Microsoft has issued an emergency out of band security update to address two critical vulnerabilities impacting Internet Explorer and Windows Defender.
The flaws — indexed as CVE-2019-1367 and CVE-2019-1255 — made it possible for a remote attacker to take control of a target system and trigger a denial of service in Microsoft Defender, the antivirus app that ships with Windows software.
Of the two, the former is a zero-day vulnerability in Internet Explorer affecting versions 9, 10, and 11 and is the more severe one. The remote code execution flaw, if exploited successfully, could enable an attacker to gain the same user permissions as the current user and execute arbitrary code.
This can have serious consequences if the current user also happens to have administrative rights, which could then be leveraged by the bad actor to gain elevated privileges and “install programs; view, change, or delete data; or create new accounts.”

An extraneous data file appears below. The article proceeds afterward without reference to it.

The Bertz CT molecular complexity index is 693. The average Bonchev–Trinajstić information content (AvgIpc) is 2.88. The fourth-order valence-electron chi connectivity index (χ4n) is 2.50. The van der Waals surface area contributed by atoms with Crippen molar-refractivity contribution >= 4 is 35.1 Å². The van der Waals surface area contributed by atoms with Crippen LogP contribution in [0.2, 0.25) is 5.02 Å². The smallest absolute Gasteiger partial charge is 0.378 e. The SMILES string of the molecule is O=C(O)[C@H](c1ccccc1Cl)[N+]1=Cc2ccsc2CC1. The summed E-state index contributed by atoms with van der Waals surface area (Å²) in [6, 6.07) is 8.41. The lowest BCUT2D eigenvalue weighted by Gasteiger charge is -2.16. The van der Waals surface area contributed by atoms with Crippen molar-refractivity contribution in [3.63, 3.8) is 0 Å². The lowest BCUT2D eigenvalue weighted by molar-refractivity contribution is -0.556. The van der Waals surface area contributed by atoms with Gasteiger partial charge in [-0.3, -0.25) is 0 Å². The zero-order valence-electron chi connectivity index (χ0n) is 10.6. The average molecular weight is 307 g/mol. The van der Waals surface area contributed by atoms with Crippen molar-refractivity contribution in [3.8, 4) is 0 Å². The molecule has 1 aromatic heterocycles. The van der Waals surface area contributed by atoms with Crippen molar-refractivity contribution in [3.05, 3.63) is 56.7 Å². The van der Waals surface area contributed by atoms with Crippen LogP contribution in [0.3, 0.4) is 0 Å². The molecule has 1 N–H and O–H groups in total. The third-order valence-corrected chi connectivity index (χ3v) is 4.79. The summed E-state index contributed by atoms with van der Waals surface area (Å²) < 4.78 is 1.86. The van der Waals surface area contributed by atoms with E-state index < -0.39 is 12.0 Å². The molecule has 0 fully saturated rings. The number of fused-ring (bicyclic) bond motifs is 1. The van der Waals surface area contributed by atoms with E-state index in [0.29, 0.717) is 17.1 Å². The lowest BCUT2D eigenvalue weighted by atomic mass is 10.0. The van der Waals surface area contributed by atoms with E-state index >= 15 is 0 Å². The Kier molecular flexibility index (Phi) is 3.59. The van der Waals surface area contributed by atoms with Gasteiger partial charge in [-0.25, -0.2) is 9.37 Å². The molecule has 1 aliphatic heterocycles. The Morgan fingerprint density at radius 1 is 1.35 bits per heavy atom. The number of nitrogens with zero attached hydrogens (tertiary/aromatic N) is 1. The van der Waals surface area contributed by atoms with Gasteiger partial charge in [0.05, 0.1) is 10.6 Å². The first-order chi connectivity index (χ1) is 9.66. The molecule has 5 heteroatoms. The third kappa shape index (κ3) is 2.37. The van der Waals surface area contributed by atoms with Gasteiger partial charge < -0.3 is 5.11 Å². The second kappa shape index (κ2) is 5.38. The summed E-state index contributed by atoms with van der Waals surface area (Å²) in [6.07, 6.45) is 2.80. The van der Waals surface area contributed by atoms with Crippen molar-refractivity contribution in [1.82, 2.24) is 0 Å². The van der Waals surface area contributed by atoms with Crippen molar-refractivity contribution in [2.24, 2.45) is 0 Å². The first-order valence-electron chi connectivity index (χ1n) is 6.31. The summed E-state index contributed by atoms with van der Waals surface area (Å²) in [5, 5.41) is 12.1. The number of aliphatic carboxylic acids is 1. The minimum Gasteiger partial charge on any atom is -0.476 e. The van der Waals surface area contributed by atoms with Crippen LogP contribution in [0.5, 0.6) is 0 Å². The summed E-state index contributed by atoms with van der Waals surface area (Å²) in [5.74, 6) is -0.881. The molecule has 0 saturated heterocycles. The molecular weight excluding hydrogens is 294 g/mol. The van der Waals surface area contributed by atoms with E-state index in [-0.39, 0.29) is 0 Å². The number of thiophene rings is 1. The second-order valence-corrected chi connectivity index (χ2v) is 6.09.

“In a web-based attack scenario, an attacker could host a specially crafted website that is designed to exploit the vulnerability through Internet Explorer and then convince a user to view the website, for example, by sending an email,” Microsoft cautioned in its advisory.
— Security Response (@msftsecresponse) September 23, 2019
Microsoft said the vulnerability is being actively exploited in the wild, but stopped short of providing more details.
The flaw was originally disclosed by Google Security’s Threat Analysis Group, the same white-hat hacker team which recently came under spotlight for uncovering a series of iOS exploits that were used to ethnically target Muslim minorities in China.
The updates come two weeks after the company resolved 79 other security vulnerabilities in its monthly patch on September 10, with 17 of them classified as Critical.
The fact that Microsoft chose to break its monthly update pattern and issue out of band fixes underscores the severity of the issues. If you’re a Windows user, you should waste no time installing the security updates.